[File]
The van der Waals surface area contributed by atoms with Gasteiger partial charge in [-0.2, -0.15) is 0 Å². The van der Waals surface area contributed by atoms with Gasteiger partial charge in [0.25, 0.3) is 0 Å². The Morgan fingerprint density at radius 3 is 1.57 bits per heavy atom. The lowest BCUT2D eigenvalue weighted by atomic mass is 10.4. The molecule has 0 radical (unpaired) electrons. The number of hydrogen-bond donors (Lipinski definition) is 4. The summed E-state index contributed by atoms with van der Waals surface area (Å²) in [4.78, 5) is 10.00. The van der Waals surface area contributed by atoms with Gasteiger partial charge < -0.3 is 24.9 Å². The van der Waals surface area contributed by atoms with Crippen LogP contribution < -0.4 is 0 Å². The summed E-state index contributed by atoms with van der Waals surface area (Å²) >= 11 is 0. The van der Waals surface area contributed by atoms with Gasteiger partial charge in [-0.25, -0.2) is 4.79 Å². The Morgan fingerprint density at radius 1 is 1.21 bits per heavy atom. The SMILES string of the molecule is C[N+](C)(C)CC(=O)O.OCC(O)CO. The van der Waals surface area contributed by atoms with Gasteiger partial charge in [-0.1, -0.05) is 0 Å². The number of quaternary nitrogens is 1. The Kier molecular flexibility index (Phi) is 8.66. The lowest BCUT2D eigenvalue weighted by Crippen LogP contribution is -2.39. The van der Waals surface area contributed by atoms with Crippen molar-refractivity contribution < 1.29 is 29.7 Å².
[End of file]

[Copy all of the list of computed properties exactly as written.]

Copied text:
The van der Waals surface area contributed by atoms with Gasteiger partial charge in [-0.2, -0.15) is 0 Å². The van der Waals surface area contributed by atoms with Gasteiger partial charge in [0.25, 0.3) is 0 Å². The Morgan fingerprint density at radius 3 is 1.57 bits per heavy atom. The lowest BCUT2D eigenvalue weighted by atomic mass is 10.4. The molecule has 0 radical (unpaired) electrons. The number of hydrogen-bond donors (Lipinski definition) is 4. The summed E-state index contributed by atoms with van der Waals surface area (Å²) in [4.78, 5) is 10.00. The van der Waals surface area contributed by atoms with Gasteiger partial charge < -0.3 is 24.9 Å². The van der Waals surface area contributed by atoms with Crippen LogP contribution < -0.4 is 0 Å². The summed E-state index contributed by atoms with van der Waals surface area (Å²) >= 11 is 0. The van der Waals surface area contributed by atoms with Gasteiger partial charge in [-0.25, -0.2) is 4.79 Å². The Morgan fingerprint density at radius 1 is 1.21 bits per heavy atom. The SMILES string of the molecule is C[N+](C)(C)CC(=O)O.OCC(O)CO. The van der Waals surface area contributed by atoms with Gasteiger partial charge in [-0.1, -0.05) is 0 Å². The number of quaternary nitrogens is 1. The Kier molecular flexibility index (Phi) is 8.66. The lowest BCUT2D eigenvalue weighted by Crippen LogP contribution is -2.39. The van der Waals surface area contributed by atoms with Crippen molar-refractivity contribution < 1.29 is 29.7 Å².